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Bedroom for studio adaptation
Old 4 weeks ago
  #1
Bedroom for studio adaptation

Hi everyone, I might need some help with defining problems in my new room's acoustics. Before I moved here I have made plan for acoustic treatment but I was not able to make any measurements. As the room is irregular, floor and ceiling are not quite parallel and there is huge window, I wasn't expecting a lot of bass troubles and there is no long tails on graphs indeed. However I have huge notches and depending on where I make the measurement, their frequency changes. In this situation I'm not sure if my idea for bass traps (just to fill corners with wool from floor to ceiling) makes sense. Is there any way I can get rid of this notches? If I'd do resonant bass traps and tune them to the frequency of notch in sweet spot, would it even the frequency response or cut even more? I also plan to cover the window as it lets a lot of street noise through. I'm renting this flat and so I have to make it reversible. I'm thinking about making some kind of plasterboard wall leaning on window sill attached to walls/ceiling and put some wool between it and pane. What do you think about this idea? I'd also appreciate any suggestions about my treatment plan whatsoever.
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Bedroom for studio adaptation-plan.jpg   Bedroom for studio adaptation-1-spectro.jpg   Bedroom for studio adaptation-1-waterfall.jpg   Bedroom for studio adaptation-2-spectro.jpg   Bedroom for studio adaptation-2-waterfall.jpg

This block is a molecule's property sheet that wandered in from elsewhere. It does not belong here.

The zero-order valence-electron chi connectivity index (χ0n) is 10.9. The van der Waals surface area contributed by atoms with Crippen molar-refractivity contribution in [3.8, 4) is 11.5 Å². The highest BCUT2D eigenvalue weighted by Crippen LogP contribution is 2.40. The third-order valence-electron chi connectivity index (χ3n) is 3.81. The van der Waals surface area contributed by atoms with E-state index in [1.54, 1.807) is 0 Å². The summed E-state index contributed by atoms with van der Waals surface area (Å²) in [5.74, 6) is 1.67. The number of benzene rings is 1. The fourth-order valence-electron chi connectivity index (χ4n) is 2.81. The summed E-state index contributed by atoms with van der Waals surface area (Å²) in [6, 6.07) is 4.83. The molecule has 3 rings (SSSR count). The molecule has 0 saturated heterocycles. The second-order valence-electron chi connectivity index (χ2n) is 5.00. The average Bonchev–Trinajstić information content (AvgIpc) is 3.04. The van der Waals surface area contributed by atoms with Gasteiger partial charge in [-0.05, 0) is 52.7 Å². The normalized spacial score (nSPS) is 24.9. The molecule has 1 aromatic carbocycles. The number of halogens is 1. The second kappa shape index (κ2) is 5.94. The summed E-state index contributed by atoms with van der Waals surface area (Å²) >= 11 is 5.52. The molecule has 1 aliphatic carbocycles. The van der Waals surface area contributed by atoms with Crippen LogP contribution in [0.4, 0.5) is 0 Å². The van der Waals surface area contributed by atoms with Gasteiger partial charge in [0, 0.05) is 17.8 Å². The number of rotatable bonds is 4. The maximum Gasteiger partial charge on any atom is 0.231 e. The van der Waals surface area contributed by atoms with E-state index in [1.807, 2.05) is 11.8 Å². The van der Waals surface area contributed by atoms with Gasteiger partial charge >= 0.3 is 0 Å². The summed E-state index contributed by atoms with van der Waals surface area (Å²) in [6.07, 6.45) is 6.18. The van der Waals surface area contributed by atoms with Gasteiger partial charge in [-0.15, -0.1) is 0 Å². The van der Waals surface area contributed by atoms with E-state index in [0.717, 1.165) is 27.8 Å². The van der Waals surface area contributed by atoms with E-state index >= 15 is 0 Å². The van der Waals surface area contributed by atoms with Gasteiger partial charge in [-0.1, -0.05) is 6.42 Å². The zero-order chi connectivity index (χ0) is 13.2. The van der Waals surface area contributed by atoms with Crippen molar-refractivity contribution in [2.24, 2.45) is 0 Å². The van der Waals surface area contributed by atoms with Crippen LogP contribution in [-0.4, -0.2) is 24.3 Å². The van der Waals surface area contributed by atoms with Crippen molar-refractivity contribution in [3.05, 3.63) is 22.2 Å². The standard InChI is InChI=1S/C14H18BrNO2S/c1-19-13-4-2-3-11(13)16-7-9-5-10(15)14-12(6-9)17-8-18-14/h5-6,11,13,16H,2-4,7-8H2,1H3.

Bedroom for studio adaptation-3-spectro.jpg   Bedroom for studio adaptation-3-waterfall.jpg   Bedroom for studio adaptation-all-spl.jpg  
Old 4 weeks ago
  #2
Lives for gear
 

Quote:
If I'd do resonant Bass Traps and tune them to the frequency of notch in sweet spot, would it even the frequency response or cut even more?
Building a tuned resonant bass trap will do one of two things to a low frequency dip: 1) Improve it, if the dip happens to be modal, and you tuned the trap perfectly, and you placed it at the location of pressure peak in the room for that modal dip. 2) Do nothing at all, if the dip is SBIR or some other form of reflection, such as floor bounce or ceiling bounce.

Thus, before deciding how to treat it, you first need to identify what it is. If it is modal, it can be treated in the way you mention. If it is not modal, then it would need to be dealt with in other ways.

Quote:
I have huge notches and depending on where I make the measurement, their frequency changes.
Right. Because you are moving from one modal/SBIR location to another. That's always the case. Find the location for the speakers and mix position that has the best overall response, and use that as your basic layout, then treat the room accordingly to improve things further.


- Stuart -
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